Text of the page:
'Stay safe or Sunderland could end up like Leicester' - health experts' warning as pubs reopen
Sunderland’s public health boss has urged people to stay safe this weekend as pubs and restaurants prepare to reopen under relaxed lockdown rules.
From July 4, Wearside’s pubs and bars will be allowed to welcome customers for the first time since lockdown began.
The move follows Government guidance for businesses to start trading again as long as they abide by social distancing guidelines.
Customers will also have to adapt to new measures from booking in advance where possible and one way systems to hand sanitiser stations and ‘table service only.’
While some venues in the city have confirmed they will be opening on Saturday, others have opted to wait until next week.
Ahead of the changes, Director of Public Health for Sunderland City Council, Gillian Gibson, has urged the public to observe social distancing.
And failure to do so, she warned, could lead to a spike in infections potentially triggering a local lockdown.
“My biggest concern at the moment is thinking about this weekend and particularly things like pubs opening.
“We know that if people go out and have a drink they’re less likely to be observing that social distancing. So that is really important that people continue to do that.
“As I have said before, it would be such a shame if having done so well over the last three months, we suddenly stopped doing that because we will just go back to where we were before.
“It’s really important we do that and I have no doubt that if we don’t we will see an increase in cases and we could be in the same position as Leicester.”
The public health boss was speaking at Sunderland City Council’s virtual Health and Wellbeing Scrutiny Committee on Wednesday July 1, which was broadcast live on YouTube.
The comments came in response to a question from Coun Jack Cunningham about the “biggest challenges and threats” from Covid-19 at a local level.
Ms Gibson’s other concerns included people who haven’t been able to access health services during the pandemic, falling rates of childhood immunisations and the impact of a flu epidemic in the winter months.
“If we get a bad flu season alongside Covid-19 and other people coming forward who haven’t been able to access healthcare, then we will be in a really difficult position,” she added.
“Anybody who is eligible for a flu vaccination should come forward to get it, I can’t stress that enough, we really need to take that opportunity to protect ourselves as individuals.
“But actually also the wider health and care system which could end up being overwhelmed if we have both a big epidemic of flu alongside Covid-19.”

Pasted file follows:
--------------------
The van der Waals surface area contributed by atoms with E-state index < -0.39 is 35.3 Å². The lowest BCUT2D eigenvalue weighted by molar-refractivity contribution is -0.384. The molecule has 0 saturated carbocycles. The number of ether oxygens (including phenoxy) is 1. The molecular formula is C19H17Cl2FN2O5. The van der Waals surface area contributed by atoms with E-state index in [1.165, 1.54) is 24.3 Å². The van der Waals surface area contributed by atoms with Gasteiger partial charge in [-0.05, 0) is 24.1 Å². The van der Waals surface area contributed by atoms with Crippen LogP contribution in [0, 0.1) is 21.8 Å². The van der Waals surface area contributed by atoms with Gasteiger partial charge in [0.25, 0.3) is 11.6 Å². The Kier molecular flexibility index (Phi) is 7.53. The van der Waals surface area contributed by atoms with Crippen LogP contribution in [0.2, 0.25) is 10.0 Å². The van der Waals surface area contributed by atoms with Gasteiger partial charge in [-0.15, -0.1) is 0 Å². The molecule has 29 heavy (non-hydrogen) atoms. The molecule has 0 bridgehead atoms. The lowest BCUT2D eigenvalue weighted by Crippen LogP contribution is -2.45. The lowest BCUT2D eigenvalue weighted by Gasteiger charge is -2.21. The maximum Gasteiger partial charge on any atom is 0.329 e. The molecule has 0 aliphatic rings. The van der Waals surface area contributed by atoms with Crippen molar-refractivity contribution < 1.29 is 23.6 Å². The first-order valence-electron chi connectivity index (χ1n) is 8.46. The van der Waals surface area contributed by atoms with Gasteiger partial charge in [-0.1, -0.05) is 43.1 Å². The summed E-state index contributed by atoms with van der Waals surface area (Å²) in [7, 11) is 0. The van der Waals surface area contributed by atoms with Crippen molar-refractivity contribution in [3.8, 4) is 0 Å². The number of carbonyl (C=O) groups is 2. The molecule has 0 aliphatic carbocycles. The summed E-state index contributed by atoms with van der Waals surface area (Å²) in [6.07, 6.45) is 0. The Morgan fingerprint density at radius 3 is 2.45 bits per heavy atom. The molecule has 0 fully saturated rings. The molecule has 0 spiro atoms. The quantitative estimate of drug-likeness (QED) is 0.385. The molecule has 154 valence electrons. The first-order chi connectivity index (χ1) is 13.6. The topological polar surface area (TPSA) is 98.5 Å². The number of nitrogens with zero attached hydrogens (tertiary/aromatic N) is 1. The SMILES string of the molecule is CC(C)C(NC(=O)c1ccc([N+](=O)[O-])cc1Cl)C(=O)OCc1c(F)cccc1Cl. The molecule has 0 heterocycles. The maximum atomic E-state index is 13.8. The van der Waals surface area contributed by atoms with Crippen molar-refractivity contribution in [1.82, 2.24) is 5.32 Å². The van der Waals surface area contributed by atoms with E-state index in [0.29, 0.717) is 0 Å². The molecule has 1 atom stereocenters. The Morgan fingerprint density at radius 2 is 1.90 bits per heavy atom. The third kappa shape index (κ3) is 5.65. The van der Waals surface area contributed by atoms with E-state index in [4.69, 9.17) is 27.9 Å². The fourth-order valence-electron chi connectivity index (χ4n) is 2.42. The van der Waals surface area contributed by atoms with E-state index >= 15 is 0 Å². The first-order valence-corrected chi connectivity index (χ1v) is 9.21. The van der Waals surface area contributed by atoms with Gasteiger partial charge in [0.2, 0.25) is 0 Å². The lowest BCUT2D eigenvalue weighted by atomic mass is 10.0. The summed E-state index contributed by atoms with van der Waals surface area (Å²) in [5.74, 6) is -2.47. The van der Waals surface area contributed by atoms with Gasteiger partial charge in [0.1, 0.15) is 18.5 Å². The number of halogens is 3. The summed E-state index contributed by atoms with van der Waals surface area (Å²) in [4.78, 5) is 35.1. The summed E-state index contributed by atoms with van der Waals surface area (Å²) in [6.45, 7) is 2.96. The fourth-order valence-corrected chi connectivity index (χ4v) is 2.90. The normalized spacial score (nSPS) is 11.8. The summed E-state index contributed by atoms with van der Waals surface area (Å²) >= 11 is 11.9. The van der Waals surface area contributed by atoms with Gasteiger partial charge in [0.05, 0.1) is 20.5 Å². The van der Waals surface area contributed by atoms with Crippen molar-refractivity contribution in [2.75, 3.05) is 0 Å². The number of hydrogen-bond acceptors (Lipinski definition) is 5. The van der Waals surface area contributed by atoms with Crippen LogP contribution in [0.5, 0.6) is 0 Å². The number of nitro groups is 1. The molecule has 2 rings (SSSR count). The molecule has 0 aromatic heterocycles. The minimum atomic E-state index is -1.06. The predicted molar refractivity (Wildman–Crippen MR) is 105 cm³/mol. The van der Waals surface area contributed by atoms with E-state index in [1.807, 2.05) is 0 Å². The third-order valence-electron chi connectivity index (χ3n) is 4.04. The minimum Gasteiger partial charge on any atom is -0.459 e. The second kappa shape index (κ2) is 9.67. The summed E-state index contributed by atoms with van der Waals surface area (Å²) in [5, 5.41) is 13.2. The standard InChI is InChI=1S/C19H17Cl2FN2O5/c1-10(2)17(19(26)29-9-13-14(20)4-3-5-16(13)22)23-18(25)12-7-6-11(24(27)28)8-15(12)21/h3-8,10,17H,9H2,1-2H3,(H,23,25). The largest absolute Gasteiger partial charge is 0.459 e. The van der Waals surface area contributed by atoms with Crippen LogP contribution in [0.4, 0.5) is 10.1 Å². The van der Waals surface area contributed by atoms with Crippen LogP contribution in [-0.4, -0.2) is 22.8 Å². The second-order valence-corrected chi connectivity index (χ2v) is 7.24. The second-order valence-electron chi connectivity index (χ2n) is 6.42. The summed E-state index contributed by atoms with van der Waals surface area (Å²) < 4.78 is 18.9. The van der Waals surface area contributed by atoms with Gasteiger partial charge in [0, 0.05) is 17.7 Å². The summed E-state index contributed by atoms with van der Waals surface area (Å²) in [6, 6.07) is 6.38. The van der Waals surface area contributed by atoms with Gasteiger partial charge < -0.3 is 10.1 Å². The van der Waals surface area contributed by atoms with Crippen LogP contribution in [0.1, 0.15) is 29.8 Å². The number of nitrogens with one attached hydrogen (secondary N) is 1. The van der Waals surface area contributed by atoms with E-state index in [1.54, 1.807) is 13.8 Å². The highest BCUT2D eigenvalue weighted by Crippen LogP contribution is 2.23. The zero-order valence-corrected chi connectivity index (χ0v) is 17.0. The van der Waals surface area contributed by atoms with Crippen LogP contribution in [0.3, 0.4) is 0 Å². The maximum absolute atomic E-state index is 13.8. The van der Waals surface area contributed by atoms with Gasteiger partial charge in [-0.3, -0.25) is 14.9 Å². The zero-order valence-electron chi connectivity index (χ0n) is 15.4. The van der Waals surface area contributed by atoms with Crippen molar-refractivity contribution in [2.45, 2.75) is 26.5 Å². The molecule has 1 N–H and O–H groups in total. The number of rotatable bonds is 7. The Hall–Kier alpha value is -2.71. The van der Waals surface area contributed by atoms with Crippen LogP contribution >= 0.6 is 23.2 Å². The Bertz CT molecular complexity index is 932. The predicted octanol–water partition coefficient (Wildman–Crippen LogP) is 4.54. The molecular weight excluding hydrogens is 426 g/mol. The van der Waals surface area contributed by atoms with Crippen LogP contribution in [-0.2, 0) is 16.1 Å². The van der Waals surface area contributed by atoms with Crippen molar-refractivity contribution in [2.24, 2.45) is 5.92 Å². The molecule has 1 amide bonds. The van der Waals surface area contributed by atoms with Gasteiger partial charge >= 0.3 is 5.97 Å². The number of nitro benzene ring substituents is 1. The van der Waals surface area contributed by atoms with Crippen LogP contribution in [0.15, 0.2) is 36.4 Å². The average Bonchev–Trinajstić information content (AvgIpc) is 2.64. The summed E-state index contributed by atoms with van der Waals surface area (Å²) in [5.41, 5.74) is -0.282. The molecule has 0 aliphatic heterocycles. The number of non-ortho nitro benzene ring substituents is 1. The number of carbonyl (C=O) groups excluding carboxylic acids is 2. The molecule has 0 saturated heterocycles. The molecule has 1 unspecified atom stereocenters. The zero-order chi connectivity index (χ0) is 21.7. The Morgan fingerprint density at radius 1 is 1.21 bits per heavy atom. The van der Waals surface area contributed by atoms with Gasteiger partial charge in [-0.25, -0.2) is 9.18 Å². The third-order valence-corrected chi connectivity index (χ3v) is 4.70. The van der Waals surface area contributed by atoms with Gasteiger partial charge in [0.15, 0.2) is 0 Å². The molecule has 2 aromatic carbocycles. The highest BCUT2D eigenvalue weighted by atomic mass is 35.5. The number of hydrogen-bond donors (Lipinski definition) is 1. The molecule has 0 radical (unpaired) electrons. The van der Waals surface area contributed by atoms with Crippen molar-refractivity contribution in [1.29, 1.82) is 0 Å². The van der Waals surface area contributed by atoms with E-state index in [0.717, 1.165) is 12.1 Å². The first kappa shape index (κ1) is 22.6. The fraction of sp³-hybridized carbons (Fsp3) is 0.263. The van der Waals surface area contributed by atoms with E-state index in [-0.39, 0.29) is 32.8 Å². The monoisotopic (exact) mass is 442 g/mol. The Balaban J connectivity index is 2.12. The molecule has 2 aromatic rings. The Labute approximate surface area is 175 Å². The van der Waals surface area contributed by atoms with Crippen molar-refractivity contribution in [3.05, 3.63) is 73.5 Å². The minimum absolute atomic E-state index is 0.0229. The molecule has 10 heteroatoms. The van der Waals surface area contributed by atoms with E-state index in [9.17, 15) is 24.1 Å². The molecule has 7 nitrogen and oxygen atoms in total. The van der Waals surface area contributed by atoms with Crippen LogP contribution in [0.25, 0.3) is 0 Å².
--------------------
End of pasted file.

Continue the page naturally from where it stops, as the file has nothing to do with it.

Earlier this week, the public health boss slammed ‘misleading’ reports which suggested that Sunderland has been included in a list of 36 areas ‘at risk’ of a local lockdown.
In a statement, Ms Gibson added that national published data showed there had only been two new cases of Covid-19 between June 6-23.
The comments came as figures by Public Health England, released on Wednesday July 1, revealed the city’s latest coronavirus rate – for the week ending Sunday, June 21 – as 1.8 cases per 100,000 of the city population.
This ranked Sunderland as 125th out of 150 upper tier local authorities and one of the lowest rates in England and Wales.
Leicester – which was put into local lockdown on Monday – is at the other end of the scale and its most recent rate stands at 140.2 for the same time period.
As the North East gears up for the July 4 weekend, warnings about responsible drinking have been issued by the region’s alcohol office Balance, health bosses, police and the North East Ambulance Service.
Consultant in Emergency Medicine at Sunderland Royal Hospital, Dr Kate Lambert, added: “With the upcoming relaxation of the Covid restrictions and the opening of pubs I’m concerned that there will be a lot of alcohol related injuries, which can be catastrophic for the people involved.
“Alcohol related injury risks put extra pressure on hospitals as they try to recover from the challenges of Covid-19.
“With lots of people out for the first time, it’s going to be hard for people to remember to do all the things they need to do to protect themselves from Covid, including socially distancing and being strict about hand washing.
“For some people it will be their first social event out since losing friends and family to Covid-19 and any celebration may feel difficult. We know that alcohol depresses your mood and worsens your mental health.
“For all those reasons the ED team would like to ask people to remember the Thursday night appreciation of the NHS.
“Show that appreciation of health workers and the other emergency services once again by looking after each other, drinking and partying sensibly and encouraging others to do the same over the days to come.”